The Light - An Alumni Publication Winter 2014/2015 - Page 9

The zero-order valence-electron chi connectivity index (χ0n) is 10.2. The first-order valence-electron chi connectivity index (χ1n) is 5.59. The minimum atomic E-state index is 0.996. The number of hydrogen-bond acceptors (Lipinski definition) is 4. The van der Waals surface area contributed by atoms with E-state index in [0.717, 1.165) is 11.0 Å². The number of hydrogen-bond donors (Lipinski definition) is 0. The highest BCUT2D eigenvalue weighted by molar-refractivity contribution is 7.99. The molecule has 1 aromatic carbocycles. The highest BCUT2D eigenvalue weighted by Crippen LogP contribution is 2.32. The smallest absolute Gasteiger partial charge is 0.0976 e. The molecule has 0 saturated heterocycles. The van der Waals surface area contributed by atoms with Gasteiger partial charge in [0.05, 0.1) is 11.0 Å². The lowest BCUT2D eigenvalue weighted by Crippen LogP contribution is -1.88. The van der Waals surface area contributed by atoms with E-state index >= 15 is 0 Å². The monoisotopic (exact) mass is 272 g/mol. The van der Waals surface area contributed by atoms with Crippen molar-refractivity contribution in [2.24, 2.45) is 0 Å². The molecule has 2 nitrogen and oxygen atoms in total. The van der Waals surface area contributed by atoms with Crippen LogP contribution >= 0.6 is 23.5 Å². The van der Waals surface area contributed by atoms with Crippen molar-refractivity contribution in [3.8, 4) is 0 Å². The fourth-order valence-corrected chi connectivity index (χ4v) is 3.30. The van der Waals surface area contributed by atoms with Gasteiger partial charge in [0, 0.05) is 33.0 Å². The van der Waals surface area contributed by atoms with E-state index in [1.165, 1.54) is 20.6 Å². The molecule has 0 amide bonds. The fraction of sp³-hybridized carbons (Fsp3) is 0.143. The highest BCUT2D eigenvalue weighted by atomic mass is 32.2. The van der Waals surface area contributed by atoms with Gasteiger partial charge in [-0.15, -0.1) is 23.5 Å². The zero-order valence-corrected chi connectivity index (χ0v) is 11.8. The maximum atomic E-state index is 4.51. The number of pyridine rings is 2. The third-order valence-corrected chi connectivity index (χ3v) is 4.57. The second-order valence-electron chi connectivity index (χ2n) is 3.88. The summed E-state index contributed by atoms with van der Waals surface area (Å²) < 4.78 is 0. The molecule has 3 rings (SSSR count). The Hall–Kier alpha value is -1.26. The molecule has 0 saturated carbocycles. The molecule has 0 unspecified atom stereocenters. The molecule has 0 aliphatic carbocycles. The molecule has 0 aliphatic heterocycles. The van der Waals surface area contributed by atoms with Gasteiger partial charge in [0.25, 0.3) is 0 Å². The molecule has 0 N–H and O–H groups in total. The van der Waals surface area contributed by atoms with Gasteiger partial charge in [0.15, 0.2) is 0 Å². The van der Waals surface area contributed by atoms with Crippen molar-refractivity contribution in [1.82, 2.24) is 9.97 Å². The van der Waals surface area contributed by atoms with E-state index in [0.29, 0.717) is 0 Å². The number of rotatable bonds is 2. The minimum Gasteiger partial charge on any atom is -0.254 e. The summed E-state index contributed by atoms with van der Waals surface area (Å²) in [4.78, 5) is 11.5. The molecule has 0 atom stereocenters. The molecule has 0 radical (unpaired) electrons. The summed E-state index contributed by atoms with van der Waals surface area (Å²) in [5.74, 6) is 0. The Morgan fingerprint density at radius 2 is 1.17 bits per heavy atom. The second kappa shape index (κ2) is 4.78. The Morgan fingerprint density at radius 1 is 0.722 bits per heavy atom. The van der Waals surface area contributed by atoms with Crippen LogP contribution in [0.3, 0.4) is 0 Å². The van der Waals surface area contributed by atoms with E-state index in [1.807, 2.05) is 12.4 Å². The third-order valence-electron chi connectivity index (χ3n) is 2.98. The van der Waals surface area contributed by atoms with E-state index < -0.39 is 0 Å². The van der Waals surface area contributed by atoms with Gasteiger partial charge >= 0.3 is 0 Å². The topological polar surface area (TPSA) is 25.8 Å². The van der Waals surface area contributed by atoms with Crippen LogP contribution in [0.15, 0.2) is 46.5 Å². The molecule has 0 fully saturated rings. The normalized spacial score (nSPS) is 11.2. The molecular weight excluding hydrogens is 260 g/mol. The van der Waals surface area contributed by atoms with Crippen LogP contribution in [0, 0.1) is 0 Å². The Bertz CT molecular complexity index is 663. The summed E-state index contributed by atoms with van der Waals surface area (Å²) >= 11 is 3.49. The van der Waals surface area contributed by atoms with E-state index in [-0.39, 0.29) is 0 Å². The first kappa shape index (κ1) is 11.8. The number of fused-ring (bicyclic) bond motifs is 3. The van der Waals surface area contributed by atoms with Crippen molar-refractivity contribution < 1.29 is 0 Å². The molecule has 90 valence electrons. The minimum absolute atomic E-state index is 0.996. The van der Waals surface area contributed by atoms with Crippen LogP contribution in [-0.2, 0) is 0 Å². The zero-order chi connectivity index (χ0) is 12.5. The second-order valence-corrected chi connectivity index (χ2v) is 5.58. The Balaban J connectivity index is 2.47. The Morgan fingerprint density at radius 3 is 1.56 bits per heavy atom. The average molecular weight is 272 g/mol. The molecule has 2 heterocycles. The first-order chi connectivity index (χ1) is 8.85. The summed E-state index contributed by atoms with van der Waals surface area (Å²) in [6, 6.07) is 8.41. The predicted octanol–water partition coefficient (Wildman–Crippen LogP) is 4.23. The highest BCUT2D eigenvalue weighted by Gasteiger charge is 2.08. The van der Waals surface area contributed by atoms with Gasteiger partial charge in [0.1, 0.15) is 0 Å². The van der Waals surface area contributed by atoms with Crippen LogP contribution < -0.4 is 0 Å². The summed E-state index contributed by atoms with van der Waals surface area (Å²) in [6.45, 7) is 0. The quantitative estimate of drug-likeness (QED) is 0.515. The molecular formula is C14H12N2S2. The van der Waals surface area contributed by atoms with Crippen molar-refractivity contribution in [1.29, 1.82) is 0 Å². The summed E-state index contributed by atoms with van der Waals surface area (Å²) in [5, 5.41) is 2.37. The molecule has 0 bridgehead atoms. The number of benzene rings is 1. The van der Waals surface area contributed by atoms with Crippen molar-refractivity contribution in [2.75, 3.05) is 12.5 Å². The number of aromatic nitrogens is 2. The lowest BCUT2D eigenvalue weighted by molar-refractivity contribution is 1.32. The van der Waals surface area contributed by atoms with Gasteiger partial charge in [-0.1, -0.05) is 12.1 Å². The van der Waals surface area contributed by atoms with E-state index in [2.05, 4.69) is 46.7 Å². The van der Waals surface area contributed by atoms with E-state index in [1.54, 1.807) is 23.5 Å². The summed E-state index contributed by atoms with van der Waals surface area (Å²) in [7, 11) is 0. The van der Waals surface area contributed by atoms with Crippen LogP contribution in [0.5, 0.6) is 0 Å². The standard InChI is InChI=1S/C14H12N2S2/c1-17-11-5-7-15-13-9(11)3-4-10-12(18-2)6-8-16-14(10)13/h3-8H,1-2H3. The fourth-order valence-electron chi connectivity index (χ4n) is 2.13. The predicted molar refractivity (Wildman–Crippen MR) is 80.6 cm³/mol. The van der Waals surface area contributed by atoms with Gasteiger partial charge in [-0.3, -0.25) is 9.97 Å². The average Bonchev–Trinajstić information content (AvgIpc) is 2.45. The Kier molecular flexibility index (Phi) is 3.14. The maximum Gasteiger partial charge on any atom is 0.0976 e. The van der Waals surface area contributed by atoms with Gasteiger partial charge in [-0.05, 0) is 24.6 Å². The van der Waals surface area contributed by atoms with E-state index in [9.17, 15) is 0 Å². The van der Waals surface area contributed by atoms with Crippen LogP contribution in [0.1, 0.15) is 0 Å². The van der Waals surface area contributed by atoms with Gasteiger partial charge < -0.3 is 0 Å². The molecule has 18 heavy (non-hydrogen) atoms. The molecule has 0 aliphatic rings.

the world together — to live together — we learn to appreciate diversity and tolerate ourselves and understand our differences.” “Exchange programs bring different countries of the world together – to live together – we learn to appreciate diversity and tolerate ourselves and understand our differences.” Returning home, Waziri was pleasantly surprised. “My family was very impressed. They thought I would have forgotten about my culture, would not practice Islam and all of that. She added, “I learned a lot of positive things. I became a change maker…but I still pray five times daily as a Muslim. I still wear my hijab as expected, and I still respect my culture and values.” She was also pleased to hear from family members who initially didn’t want her to go. “My auntie, before I go, she said ‘no, you cannot go on this’, and now she is like, ‘I myself can send my kids if this is how the exchange program is…it doesn’t change someone’s culture or religion.’” Waziri to a number of volunteer opportunities. She said, “even though they expect me to do this, I am learning something from it, and if America can pay for me to come here and spend one year, why not do this for America?” When she returned home, she said to herself “this is a very great part of American culture. If I can complete more than 200 hours of community service to America, why not do it in my own country too, and bring change to my own country?” Seeing a need for dialogue and understanding between Muslims and Christians, Waziri applied for a YES grant to address politically- and religiouslymotivated violence in the afflicted region. Partnering with a major soccer club, Waziri and her peers created a project called Football for Peace. Read more about this project here. Stories compiled by John Favazzo from an interview with Waziri when she visited the YFU National Office in 2014. THE CHANGE MAKER Youth exchange opens eyes and changes hearts. Waziri described exchange as “a life-changing experience that I think every youth that has a dream of making changes should participate. You will realize who you are, what you want to be, and what you can do as an individual.” The concept of community service is not widely embraced around the world. In the case of Waziri, she didn’t know what to expect. “I honestly didn’t do any community service back home because it wasn’t popular in my country.” YFU, as a requirement of the YES program, introduced YFU • The Light | 9